Federal Agency Probing Enron's Trading

The government is investigating whether Enron Corp. committed fraud or manipulated markets through improper trading, the chairman of the Commodity Futures Trading Commission said Monday.

Disclosure of the investigation comes as Enron's longtime auditor, the Arthur Andersen accounting firm, is negotiating with federal prosecutors over whether it can avoid criminal charges in the Enron case.

Andersen has acknowledged massive shredding by its employees of Enron-related documents. A Justice Department official indicated Friday that government lawyers were negotiating with representatives of Andersen.

CFTC Chairman James Newsome said in a telephone interview: "We do have a full investigation under way." He said the agency was using its anti-fraud and anti-manipulation authority to investigate Enron's trading on commodity exchanges, notably the New York Mercantile Exchange, as well as its own big online trading system.

The system, called EnronOnline, was the world's first commodity trading platform based on the Web.

Enron was the world's largest buyer and seller of natural gas and grew into the nation's seventh-largest company and a favorite of Wall Street by becoming the country's leading electricity trader. The Houston-based company later started new trading markets in telecommunications bandwidth, pulp, paper, plastics and the influence of the weather.

Enron spiraled downward into the biggest corporate bankruptcy in U.S. history on Dec. 2.

Newsome, who was confirming a report in Monday's Wall Street Journal, said the CFTC last fall began an inquiry into Enron's trading that later became a formal investigation.

The Justice Department, the Securities and Exchange Commission and a dozen congressional committees are investigating Enron, its accounting practices and Andersen's role. In addition, the Federal Energy Regulatory Commission is examining possible energy price manipulation by Enron and other traders in Western wholesale power markets.

Senate Majority Leader Tom Daschle, D-S.D., and Sen. Patrick Leahy, D-Vt., chairman of the Senate Judiciary Committee, planned to propose legislation Tuesday that would, among other things, tighten penalties for securities fraud and provide greater protection for corporate whistle-blowers.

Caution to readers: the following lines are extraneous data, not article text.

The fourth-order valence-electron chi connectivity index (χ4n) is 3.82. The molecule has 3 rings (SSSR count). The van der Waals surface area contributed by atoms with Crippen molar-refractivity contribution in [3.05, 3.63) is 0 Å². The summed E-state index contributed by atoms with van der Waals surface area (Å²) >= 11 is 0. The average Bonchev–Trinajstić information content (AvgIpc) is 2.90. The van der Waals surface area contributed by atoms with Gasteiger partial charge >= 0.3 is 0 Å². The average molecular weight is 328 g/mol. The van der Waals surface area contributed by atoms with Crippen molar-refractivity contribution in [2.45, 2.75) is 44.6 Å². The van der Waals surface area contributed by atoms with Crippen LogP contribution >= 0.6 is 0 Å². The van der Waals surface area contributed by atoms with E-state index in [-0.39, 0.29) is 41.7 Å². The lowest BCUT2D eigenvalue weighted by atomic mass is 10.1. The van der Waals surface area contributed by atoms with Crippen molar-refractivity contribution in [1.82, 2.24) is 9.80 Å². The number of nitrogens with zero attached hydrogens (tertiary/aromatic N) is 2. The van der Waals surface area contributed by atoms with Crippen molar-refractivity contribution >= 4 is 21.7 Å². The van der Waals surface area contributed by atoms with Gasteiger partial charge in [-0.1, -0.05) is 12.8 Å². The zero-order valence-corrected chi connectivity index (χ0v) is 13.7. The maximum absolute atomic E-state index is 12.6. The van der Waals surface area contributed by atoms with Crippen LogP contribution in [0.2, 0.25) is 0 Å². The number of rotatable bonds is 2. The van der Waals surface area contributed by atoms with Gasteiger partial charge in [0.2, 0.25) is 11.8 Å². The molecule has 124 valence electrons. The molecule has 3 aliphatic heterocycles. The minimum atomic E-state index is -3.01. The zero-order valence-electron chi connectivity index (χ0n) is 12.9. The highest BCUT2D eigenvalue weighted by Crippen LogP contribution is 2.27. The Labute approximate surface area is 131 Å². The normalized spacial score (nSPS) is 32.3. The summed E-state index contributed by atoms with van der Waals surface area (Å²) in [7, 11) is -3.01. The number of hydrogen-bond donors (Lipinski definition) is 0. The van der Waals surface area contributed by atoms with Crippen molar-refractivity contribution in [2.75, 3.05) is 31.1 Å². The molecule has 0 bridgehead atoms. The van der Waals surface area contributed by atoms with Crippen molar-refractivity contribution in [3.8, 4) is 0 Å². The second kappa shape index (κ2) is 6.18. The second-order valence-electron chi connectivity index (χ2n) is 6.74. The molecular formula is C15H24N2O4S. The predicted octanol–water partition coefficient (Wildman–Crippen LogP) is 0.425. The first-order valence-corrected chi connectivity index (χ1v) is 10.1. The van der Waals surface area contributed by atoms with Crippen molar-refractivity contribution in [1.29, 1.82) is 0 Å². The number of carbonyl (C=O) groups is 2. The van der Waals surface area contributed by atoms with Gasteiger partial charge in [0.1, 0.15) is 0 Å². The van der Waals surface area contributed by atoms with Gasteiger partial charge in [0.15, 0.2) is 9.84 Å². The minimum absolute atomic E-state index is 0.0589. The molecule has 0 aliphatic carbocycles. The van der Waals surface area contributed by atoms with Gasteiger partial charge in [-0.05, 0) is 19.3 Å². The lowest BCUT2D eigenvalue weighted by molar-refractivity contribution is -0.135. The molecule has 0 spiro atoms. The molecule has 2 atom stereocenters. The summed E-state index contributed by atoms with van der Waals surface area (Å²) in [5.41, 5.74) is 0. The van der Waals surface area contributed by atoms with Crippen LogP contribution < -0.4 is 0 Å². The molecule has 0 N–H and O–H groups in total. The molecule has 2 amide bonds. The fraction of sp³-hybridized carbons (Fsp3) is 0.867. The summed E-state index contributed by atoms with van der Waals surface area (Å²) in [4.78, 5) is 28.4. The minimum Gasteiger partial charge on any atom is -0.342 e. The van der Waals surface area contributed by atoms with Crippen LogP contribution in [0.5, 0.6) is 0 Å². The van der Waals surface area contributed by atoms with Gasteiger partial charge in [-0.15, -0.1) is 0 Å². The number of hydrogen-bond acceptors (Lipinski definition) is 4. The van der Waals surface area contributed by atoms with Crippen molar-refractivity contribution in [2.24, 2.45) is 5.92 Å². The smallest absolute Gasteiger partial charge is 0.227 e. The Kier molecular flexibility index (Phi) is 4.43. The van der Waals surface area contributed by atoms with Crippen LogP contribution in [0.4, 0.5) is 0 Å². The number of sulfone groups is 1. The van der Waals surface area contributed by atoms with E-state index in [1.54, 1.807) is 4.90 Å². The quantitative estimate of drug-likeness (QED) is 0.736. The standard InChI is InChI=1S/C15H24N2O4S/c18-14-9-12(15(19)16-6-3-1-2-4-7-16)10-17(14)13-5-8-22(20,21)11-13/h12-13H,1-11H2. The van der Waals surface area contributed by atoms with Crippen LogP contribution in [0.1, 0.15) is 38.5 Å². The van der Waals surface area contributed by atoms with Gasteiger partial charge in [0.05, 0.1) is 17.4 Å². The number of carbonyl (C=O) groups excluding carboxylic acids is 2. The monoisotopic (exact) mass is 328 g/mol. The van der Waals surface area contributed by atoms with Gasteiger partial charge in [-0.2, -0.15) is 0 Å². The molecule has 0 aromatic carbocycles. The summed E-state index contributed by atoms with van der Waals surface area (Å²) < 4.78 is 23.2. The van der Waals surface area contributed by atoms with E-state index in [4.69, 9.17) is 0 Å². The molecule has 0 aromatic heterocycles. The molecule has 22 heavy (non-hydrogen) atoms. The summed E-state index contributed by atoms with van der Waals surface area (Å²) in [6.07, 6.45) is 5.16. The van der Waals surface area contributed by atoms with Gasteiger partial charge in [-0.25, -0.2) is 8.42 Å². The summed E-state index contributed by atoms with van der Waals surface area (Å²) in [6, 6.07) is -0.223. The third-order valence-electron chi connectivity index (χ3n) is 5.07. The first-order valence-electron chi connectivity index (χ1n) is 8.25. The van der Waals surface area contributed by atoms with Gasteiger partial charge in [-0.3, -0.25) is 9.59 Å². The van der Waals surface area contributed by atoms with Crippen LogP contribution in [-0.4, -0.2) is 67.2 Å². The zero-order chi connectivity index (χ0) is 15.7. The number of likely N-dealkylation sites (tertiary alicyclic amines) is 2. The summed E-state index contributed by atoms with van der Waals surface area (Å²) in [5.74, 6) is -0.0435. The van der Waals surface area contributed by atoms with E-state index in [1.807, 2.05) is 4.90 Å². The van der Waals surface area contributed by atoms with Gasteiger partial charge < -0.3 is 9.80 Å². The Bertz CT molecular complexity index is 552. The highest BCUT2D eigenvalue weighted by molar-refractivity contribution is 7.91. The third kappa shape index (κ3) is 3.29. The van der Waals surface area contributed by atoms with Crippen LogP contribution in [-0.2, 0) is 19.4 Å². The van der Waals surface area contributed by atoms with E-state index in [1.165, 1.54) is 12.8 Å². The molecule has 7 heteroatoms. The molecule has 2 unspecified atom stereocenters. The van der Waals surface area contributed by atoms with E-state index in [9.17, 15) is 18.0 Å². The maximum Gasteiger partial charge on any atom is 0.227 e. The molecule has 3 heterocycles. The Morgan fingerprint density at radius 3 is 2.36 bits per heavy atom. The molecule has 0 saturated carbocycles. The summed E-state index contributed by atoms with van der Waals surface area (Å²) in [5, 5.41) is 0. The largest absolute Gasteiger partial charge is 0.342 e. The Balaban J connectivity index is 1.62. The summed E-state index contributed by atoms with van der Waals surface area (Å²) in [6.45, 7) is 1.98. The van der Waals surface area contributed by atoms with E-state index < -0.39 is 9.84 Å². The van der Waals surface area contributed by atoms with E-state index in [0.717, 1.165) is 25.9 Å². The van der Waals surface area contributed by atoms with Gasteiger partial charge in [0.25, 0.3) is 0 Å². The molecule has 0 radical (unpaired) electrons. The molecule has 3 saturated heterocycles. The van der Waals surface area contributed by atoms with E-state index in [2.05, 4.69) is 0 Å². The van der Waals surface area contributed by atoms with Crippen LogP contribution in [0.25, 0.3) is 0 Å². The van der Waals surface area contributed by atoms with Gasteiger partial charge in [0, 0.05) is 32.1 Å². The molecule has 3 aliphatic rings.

Democratic lawmakers have said President Bush's plan to enforce corporate responsibility is too weak.

SEC Chairman Harvey Pitt said Monday the president's plan, which was announced last week, will involve the government working with Wall Street, the accounting profession, company managers and the public. However, he added, "No one should take that to mean we will be soft on wrongdoers."

"We will enforce the law and enforce it swiftly," Pitt said in a speech to securities industry lawyers.

The Labor Department, meanwhile, is investigating Enron's actions in banning employees — who lost their retirement savings — from selling company stock in their 401(k) plans for about three weeks.

Newsome said his agency has been cooperating with the Justice Department, the SEC and the FERC in their inquiries.

Enron spokesmen had no immediate comment on the CFTC investigation.

Enron became one of the largest traders of energy derivatives — financial contracts used to hedge or speculate on a commodity. Businesses buy them to guard against losses from unexpected market movements while speculators buy them as high-risk bets, hoping for huge returns.

Government officials, including Federal Reserve Chairman Alan Greenspan, have maintained that the multi-trillion-dollar global market in over-the-counter derivatives — which are traded outside commodity exchanges — should continue to be exempt from regulation.

Enron, which was among Bush's biggest campaign contributors, lobbied throughout the government and Congress against regulation of electricity markets and the trading of derivatives tied to energy commodities.

Wendy Gramm, an Enron director and member of the board's audit committee, was chairwoman of the CFTC before she joined the Enron board in 1993. As head of the agency, she shepherded an exemption from government oversight for the trading of energy products, which benefited Enron and other energy-trading companies. Gramm, an economist, is married to Sen. Phil Gramm, R-Texas, former chairman of the Senate Banking Committee.

Under current law, the CFTC doesn't have the authority to regulate over-the-counter or electronic derivatives trading but is empowered to investigate if it suspects fraud or market manipulation.

Sen. Dianne Feinstein, D-Calif., recently proposed legislation that would restore full oversight authority to the CFTC.